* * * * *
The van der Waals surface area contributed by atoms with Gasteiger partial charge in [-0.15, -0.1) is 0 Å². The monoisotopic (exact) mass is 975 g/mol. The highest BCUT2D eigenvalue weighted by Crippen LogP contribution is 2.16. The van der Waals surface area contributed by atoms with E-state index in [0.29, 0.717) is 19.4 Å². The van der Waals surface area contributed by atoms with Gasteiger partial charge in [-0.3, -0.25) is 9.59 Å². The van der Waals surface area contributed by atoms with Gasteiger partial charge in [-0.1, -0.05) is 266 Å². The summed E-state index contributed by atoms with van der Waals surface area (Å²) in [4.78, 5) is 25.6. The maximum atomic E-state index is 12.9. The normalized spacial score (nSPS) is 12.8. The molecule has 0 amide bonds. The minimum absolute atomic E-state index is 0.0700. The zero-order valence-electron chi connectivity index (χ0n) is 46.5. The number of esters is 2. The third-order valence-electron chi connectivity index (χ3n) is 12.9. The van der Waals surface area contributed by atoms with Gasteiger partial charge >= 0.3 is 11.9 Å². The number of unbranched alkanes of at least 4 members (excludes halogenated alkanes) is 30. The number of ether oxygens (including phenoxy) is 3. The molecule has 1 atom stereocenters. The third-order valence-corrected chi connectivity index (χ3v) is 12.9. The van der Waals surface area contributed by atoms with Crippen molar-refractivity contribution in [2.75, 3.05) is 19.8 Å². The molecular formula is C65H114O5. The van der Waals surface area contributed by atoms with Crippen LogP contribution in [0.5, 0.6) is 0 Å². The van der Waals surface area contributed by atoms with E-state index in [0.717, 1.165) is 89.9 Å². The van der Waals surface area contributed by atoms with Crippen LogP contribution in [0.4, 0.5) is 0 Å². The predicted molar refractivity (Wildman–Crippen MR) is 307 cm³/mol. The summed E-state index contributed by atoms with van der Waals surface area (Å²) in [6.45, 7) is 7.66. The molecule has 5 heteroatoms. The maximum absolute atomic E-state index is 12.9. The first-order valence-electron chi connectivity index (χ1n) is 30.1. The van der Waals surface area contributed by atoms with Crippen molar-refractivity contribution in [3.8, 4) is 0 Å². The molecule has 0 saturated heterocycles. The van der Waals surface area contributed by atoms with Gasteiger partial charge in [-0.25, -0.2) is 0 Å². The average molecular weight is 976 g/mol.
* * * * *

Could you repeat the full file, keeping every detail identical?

The van der Waals surface area contributed by atoms with Gasteiger partial charge in [-0.15, -0.1) is 0 Å². The monoisotopic (exact) mass is 975 g/mol. The highest BCUT2D eigenvalue weighted by Crippen LogP contribution is 2.16. The van der Waals surface area contributed by atoms with E-state index in [0.29, 0.717) is 19.4 Å². The van der Waals surface area contributed by atoms with Gasteiger partial charge in [-0.3, -0.25) is 9.59 Å². The van der Waals surface area contributed by atoms with Gasteiger partial charge in [-0.1, -0.05) is 266 Å². The summed E-state index contributed by atoms with van der Waals surface area (Å²) in [4.78, 5) is 25.6. The maximum atomic E-state index is 12.9. The normalized spacial score (nSPS) is 12.8. The molecule has 0 amide bonds. The minimum absolute atomic E-state index is 0.0700. The zero-order valence-electron chi connectivity index (χ0n) is 46.5. The number of esters is 2. The third-order valence-electron chi connectivity index (χ3n) is 12.9. The van der Waals surface area contributed by atoms with Gasteiger partial charge >= 0.3 is 11.9 Å². The number of unbranched alkanes of at least 4 members (excludes halogenated alkanes) is 30. The number of ether oxygens (including phenoxy) is 3. The molecule has 1 atom stereocenters. The third-order valence-corrected chi connectivity index (χ3v) is 12.9. The van der Waals surface area contributed by atoms with Crippen molar-refractivity contribution in [2.75, 3.05) is 19.8 Å². The molecular formula is C65H114O5. The van der Waals surface area contributed by atoms with Crippen LogP contribution in [0.5, 0.6) is 0 Å². The van der Waals surface area contributed by atoms with E-state index in [0.717, 1.165) is 89.9 Å². The van der Waals surface area contributed by atoms with Crippen LogP contribution in [0.4, 0.5) is 0 Å². The predicted molar refractivity (Wildman–Crippen MR) is 307 cm³/mol. The summed E-state index contributed by atoms with van der Waals surface area (Å²) in [6.45, 7) is 7.66. The molecule has 5 heteroatoms. The maximum absolute atomic E-state index is 12.9. The first-order valence-electron chi connectivity index (χ1n) is 30.1. The van der Waals surface area contributed by atoms with Crippen molar-refractivity contribution in [3.8, 4) is 0 Å². The molecule has 0 saturated heterocycles. The van der Waals surface area contributed by atoms with Gasteiger partial charge in [-0.25, -0.2) is 0 Å². The average molecular weight is 976 g/mol.